I was wrong about the Padres signing Tim Lincecum. It seemed like an obvious fit, but they never seemed too interested in him. Fair enough. Predicting baseball, especially specific transactions, is hard.
This one, though. This one seems practically guaranteed. The Dodgers designated Carl Crawford for assignment over the weekend. They're responsible for the rest of his bloated contract, which means that when he clears waivers, he'll be available to any team for the major league minimum salary.
The Giants want another outfielder with Hunter Pence missing June and July, but they don't want to pay retail for that two-month outfielder. They need someone dinged up and cheap. So there you have it. His agent has probably already called the Giants, but only if the Giants didn't call him first.
You all agree this is going to happen, right?
It would definitely fit a pattern, at least. In 2010, the Giants picked Pat Burrell off the scrap heap. In 2011, it was Bill Hall. In 2012, it was Xavier Nady. In 2013, it was Jeff Francoeur. In 2014, they picked up Dan Uggla, and they won the World Series because of it. Maybe in spite of it, but we'll never really know. Last year didn't have a true scrap-heap addition, but Alejandro De Aza and Marlon Byrd came pretty close.
The Giants add a random veteran hitter every season. There's a random veteran hitter about to hit the market, and he plays a position of need. The potential upside would be Crawford helping and making the Dodgers look bad. The potential downside would be the Giants sending him down the Uggla hole in a month. They usually aren't bothered by that kind of potential downside.
There aren't any concrete rumors yet. And this isn't to say it's a good idea, mind you. Crawford has been one of the worst players in baseball this year, with a 29 OPS+ and -1 WAR. He can't throw, so right field is out, and his range is limited in left. His speed isn't what it was. It's hard to see him being more valuable than Jarrett Parker, given his current tools. It's kind of like trusting Uggla more than Joe Panik, only with the gap in talent maybe not being as extreme.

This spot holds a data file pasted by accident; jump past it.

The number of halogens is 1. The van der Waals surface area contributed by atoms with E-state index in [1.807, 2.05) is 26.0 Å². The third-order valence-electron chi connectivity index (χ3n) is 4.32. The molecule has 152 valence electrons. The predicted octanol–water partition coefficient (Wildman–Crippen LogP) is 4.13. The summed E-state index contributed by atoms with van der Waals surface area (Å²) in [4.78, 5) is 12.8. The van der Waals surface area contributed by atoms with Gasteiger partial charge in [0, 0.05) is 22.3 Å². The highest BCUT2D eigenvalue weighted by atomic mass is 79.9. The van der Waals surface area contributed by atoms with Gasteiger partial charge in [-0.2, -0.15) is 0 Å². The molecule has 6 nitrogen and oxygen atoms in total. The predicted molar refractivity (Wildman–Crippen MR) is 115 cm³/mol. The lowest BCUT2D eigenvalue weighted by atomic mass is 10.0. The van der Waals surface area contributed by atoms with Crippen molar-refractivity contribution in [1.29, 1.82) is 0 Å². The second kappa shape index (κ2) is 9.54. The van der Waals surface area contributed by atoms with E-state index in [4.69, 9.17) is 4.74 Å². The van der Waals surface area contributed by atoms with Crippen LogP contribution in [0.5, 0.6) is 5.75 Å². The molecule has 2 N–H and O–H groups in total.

On the other hand, let's take a moment to remember just how awful Pat Burrell was with the Rays. He was even worse defensively than Crawford, and he was hitting .202/.292/.333 when they released him. He was almost as bad the season before, too. There was no reason to think he could help the Giants or any other National League team. He helped. Oh, how he helped.
The question is, he says, leaning in with horrible coffee breath and a look in his eye, do you believe in even-year nonsense, or do you not?
I'm fine with not testing it in this case, to be honest. Crawford seems like a poor fit, from his left-handedness to his limited-to-left defense. The dream of him getting an important September hit against the Dodgers is a beautiful dream, but it's about as likely as a former first base prospect leaving and returning years later to hit a pennant-winning home run after being miscast as an outfielder. That is, not bloody likely.
Still, it fits a familiar pattern. Crawford is a well-regarded personality, too, someone who would fit in well in the clubhouse. He's the proper heir to the Xavier Nady and Jeff Francoeur legacy.
And if the Giants turn Crawford into another Burrell? That will just make it even funnier and more obnoxious when they pick up Josh Hamilton for a successful stretch run in 2018. There isn't a lot of risk, and there isn't a lot of reward. But it is a player we've heard of, and he plays a position of need. This would be very, very Giants.
I'll just go pre-write the post now. The ending will read, "At least he isn't Jeff Francoeur, " and I'll work backward from there.